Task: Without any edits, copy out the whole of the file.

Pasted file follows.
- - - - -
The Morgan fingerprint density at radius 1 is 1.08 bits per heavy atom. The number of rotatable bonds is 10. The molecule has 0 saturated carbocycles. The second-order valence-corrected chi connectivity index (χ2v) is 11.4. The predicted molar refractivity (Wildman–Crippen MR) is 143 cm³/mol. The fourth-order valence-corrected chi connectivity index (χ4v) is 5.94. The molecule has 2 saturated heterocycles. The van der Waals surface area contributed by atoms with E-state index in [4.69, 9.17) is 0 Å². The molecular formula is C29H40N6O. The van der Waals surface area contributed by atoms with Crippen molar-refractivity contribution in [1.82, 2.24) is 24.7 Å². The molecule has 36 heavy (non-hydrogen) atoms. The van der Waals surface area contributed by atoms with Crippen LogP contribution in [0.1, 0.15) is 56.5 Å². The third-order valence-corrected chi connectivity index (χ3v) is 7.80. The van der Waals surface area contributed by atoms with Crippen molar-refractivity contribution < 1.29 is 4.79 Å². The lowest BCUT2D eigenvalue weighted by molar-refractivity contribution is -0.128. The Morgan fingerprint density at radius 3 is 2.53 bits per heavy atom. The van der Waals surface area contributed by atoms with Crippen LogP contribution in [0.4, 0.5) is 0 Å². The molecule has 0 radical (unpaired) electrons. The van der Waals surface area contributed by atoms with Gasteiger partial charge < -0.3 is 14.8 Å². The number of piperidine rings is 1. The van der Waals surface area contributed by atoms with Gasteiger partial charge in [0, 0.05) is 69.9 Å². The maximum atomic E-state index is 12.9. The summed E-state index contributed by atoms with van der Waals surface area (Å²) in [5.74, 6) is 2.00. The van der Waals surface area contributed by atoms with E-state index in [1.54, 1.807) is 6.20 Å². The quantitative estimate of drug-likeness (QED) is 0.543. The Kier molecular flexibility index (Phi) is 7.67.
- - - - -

The Morgan fingerprint density at radius 1 is 1.08 bits per heavy atom. The number of rotatable bonds is 10. The molecule has 0 saturated carbocycles. The second-order valence-corrected chi connectivity index (χ2v) is 11.4. The predicted molar refractivity (Wildman–Crippen MR) is 143 cm³/mol. The fourth-order valence-corrected chi connectivity index (χ4v) is 5.94. The molecule has 2 saturated heterocycles. The van der Waals surface area contributed by atoms with E-state index in [4.69, 9.17) is 0 Å². The molecular formula is C29H40N6O. The van der Waals surface area contributed by atoms with Crippen molar-refractivity contribution in [1.82, 2.24) is 24.7 Å². The molecule has 36 heavy (non-hydrogen) atoms. The van der Waals surface area contributed by atoms with Crippen LogP contribution in [0.1, 0.15) is 56.5 Å². The third-order valence-corrected chi connectivity index (χ3v) is 7.80. The van der Waals surface area contributed by atoms with Crippen molar-refractivity contribution < 1.29 is 4.79 Å². The lowest BCUT2D eigenvalue weighted by molar-refractivity contribution is -0.128. The Morgan fingerprint density at radius 3 is 2.53 bits per heavy atom. The van der Waals surface area contributed by atoms with Crippen LogP contribution in [0.4, 0.5) is 0 Å². The molecule has 0 radical (unpaired) electrons. The van der Waals surface area contributed by atoms with Gasteiger partial charge < -0.3 is 14.8 Å². The number of piperidine rings is 1. The van der Waals surface area contributed by atoms with Gasteiger partial charge in [0, 0.05) is 69.9 Å². The maximum atomic E-state index is 12.9. The summed E-state index contributed by atoms with van der Waals surface area (Å²) in [5.74, 6) is 2.00. The van der Waals surface area contributed by atoms with E-state index in [1.54, 1.807) is 6.20 Å². The quantitative estimate of drug-likeness (QED) is 0.543. The Kier molecular flexibility index (Phi) is 7.67.